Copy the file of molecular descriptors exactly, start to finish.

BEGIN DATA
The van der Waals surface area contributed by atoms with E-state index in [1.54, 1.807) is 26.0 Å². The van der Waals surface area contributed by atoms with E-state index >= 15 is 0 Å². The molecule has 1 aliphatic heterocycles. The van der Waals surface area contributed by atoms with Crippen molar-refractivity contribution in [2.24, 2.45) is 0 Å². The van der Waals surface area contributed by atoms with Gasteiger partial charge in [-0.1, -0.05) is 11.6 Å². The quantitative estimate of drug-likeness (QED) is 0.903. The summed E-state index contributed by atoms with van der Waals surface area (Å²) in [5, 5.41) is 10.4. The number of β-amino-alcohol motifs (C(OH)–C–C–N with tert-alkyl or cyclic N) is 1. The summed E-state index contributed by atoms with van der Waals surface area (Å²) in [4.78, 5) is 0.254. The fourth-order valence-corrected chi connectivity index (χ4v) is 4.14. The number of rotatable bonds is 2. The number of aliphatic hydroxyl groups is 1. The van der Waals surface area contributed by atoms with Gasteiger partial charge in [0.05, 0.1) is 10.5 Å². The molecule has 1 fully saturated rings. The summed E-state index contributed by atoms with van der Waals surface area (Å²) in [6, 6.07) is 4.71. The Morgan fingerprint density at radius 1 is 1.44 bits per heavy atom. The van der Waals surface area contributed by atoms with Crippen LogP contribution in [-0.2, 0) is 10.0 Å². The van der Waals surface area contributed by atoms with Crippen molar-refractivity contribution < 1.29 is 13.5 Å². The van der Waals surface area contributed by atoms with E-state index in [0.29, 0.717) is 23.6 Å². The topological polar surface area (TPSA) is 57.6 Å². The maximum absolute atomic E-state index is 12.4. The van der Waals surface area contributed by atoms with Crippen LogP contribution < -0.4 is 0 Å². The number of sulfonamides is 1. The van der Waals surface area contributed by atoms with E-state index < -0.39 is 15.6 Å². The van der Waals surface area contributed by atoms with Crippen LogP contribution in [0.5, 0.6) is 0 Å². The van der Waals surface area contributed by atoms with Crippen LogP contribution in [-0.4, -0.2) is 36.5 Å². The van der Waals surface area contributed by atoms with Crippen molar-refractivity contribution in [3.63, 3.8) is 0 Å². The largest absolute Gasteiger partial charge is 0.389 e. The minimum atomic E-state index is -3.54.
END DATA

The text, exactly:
The van der Waals surface area contributed by atoms with E-state index in [1.54, 1.807) is 26.0 Å². The van der Waals surface area contributed by atoms with E-state index >= 15 is 0 Å². The molecule has 1 aliphatic heterocycles. The van der Waals surface area contributed by atoms with Crippen molar-refractivity contribution in [2.24, 2.45) is 0 Å². The van der Waals surface area contributed by atoms with Gasteiger partial charge in [-0.1, -0.05) is 11.6 Å². The quantitative estimate of drug-likeness (QED) is 0.903. The summed E-state index contributed by atoms with van der Waals surface area (Å²) in [5, 5.41) is 10.4. The number of β-amino-alcohol motifs (C(OH)–C–C–N with tert-alkyl or cyclic N) is 1. The summed E-state index contributed by atoms with van der Waals surface area (Å²) in [4.78, 5) is 0.254. The fourth-order valence-corrected chi connectivity index (χ4v) is 4.14. The number of rotatable bonds is 2. The number of aliphatic hydroxyl groups is 1. The van der Waals surface area contributed by atoms with Gasteiger partial charge in [0.05, 0.1) is 10.5 Å². The molecule has 1 fully saturated rings. The summed E-state index contributed by atoms with van der Waals surface area (Å²) in [6, 6.07) is 4.71. The Morgan fingerprint density at radius 1 is 1.44 bits per heavy atom. The van der Waals surface area contributed by atoms with Crippen LogP contribution in [-0.2, 0) is 10.0 Å². The van der Waals surface area contributed by atoms with Crippen molar-refractivity contribution < 1.29 is 13.5 Å². The van der Waals surface area contributed by atoms with E-state index in [0.29, 0.717) is 23.6 Å². The topological polar surface area (TPSA) is 57.6 Å². The maximum absolute atomic E-state index is 12.4. The van der Waals surface area contributed by atoms with Crippen LogP contribution < -0.4 is 0 Å². The number of sulfonamides is 1. The van der Waals surface area contributed by atoms with E-state index < -0.39 is 15.6 Å². The van der Waals surface area contributed by atoms with Crippen LogP contribution in [0.5, 0.6) is 0 Å². The van der Waals surface area contributed by atoms with Crippen LogP contribution in [-0.4, -0.2) is 36.5 Å². The van der Waals surface area contributed by atoms with Crippen molar-refractivity contribution in [3.63, 3.8) is 0 Å². The largest absolute Gasteiger partial charge is 0.389 e. The minimum atomic E-state index is -3.54.